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    Question and answer from the A2 CGP book, I dont underrstand the reasoning!

    Question: For a capacitor of capacitance x, what will be the effect on the charging time of increasing the charging voltage?

    Answer: Nothing.

    Could someone please explain this? Thanks
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    Hmm, thinking about it, charging a capacitor has the equation Q=Qoe^(-t/rc)

    It is clear that the only factors that influence that charge on the capacitor are the time it has been charging for and the time constant. The voltage actually doesnt come into it at all. Strange really, as you would kinda expect it to.

    Good luck tomorrow!
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    Thanks bslforever, but I have a small problem with that becuase T=RC and C=V/Q so a greater voltage would change the time constant!
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    (Original post by lefneosan)
    Thanks bslforever, but I have a small problem with that becuase T=RC and C=V/Q so a greater voltage would change the time constant!
    :eek3: Well thats me out then If that is the case then im not sure. I only have the nelson thornes book and it doesnt mention this.
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    (Original post by lefneosan)
    Thanks bslforever, but I have a small problem with that becuase T=RC and C=V/Q so a greater voltage would change the time constant!
    Hmm it's always a tricky one...

    but instead of thinking of the capacitance of a capacitor as the formula you gave (which is upside down, btw ), it's better to think of capacitance being dependent on the geometry of a capacitor. I don't know if you study any equations for capacitance as a function of geometric variables, but, for example, the formulae for a spherical or parallel plate capacitor are only dependent on areas, radii, distances, etc...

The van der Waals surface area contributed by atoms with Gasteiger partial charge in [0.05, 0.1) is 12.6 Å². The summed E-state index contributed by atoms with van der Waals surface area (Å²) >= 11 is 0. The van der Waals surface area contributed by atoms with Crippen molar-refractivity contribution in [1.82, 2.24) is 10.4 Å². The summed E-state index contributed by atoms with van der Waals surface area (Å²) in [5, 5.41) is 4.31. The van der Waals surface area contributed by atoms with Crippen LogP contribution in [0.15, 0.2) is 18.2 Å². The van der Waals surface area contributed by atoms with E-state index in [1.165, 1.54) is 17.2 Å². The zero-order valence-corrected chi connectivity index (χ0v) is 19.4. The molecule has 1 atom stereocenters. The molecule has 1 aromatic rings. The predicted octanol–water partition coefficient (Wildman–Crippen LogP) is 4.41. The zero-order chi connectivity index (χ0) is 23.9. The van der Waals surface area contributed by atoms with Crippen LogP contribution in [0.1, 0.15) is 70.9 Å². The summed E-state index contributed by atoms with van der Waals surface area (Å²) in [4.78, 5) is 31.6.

Also, seeing how V is proportional to Q, that means that C = Q/V isn't going to change much as you increase V.

    Back to the time constant: yes, it's that and that only which determines how rapidly a capacitor will charge or discharge. Keeping in mind that C in this case is actually the equivalent capacitance of the circuit, you change the time constant by changing the circuit arrangement or geometry of the capacitors in question. Alternatively, you could change the (equivalent) resistance of the circuit.
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    Think about it this way:

    You know rate of charge and discharge is always exponential. Half-life=ln2*RC. A constant half-life is a property of an exponential curve(Q against t), you can see from that equation that the only thing effecting half-life is R and C, if these are the only factors effecting half-life then they are also the only factors effecting dQ/dt.

    I see what you mean about C=Q/V, but it's the fact that charge and discharge is exponential that is important. Increasing V just means you can store less charge per volt, but all charge is effected equally so it has no effect on the pattern of how charge is distributed around the circuit.

    I suspect i've used affect and effect in the wrong context, i just dont care! :p:
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    Thanks folks got it now. All legends the lot of you
 
 
 
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